4. Holiday Pay – The Employment Rights (Amendment, Revocation and Transitional Provision) Regulations 2023 (SI 2023/1426).
Rolled up holiday pay allowed, and entitlement calculated at 12.07% of hours worked (1st April 2024) 

The regulations amend the Working Time Regulations (WTR) 1998 so that an accrual method may be used to calculate holiday entitlement for irregular hours workers and part-year workers. Entitlement will be calculated at 12.07% of hours worked in a pay period. This method will apply during the first year of employment and beyond.

The change will apply to holiday years beginning on or after 1 April 2024.

The regulations include that rolled-up holiday pay will be allowed for irregular hours workers and part-year workers. Rolling-up holiday pay involves paying an additional amount representing holiday pay for each pay period throughout the year, instead of paying holiday pay at the time annual leave is taken.

This change will simplify holiday pay calculations for employers with a workforce who work irregular hours. If you holiday year started on 1st January 2024 you may wish to consult with your workforce to change your holiday year to 1st April 2024 if you have many irregular and part-year workers. 

If your holiday entitlement is over 5.6 weeks (28 days) you will need to make an appropriate adjustment to the 12.07% calculation to reflect the amount of holiday you offer. 

5. The Protection from Redundancy (Pregnancy and Family Leave) Act 2023 (6th April 2024)

Coming into force on 6 April 2024, this Act expands the current laws protecting pregnant employees or those on, or returning from, maternity/adoption/shared parental leave facing redundancy.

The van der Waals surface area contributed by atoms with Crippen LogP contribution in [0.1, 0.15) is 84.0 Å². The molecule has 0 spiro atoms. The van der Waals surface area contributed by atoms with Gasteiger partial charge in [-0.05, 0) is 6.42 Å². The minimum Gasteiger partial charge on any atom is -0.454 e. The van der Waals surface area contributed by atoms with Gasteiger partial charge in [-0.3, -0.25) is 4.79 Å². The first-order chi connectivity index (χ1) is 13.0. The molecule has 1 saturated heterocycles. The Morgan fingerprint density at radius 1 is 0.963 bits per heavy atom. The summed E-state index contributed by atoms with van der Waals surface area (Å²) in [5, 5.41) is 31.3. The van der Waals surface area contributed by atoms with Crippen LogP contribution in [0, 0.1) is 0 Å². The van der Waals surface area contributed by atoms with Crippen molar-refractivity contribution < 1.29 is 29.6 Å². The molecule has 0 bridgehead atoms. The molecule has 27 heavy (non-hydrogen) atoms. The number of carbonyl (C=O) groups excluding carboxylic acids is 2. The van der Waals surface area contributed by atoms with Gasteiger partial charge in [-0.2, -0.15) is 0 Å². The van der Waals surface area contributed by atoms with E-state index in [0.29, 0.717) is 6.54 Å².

Currently, employees on maternity/adoption/shared parental leave have enhanced protections in redundancy situations, including the right to be offered a suitable alternative vacancy over other employees at risk, if one is available. The Act expands this protection to include pregnant employees, from the moment they notify their employer of their pregnancy, through to 18 months after childbirth. This gives these employees priority status for redeployment opportunities. Employees with priority status can still be selected for redundancy. The protection kicks in when it comes to the allocation of alternative roles. 

As these updates are legislative, it is fundamental that you comply with the new provisions by the implementation date. You will need to update your contracts of employment where applicable, and your relevant policies and procedures. Many of these employment law changes span numerous policies and procedures so now would be the best time to carry out a staff handbook/policies and procedures review. Remember to train managers on how to implement the procedures, and inform employees of the changes. 

Follow our News Articles and our Company LinkedIn page for regular employment and case law updates, HR best practice guidance on managing your workforce and industry insights. Stay tuned for our second 2024 employment law update this summer.

Contact us today for your 2024 suite of compliant HR policies and procedures and for support with implementation.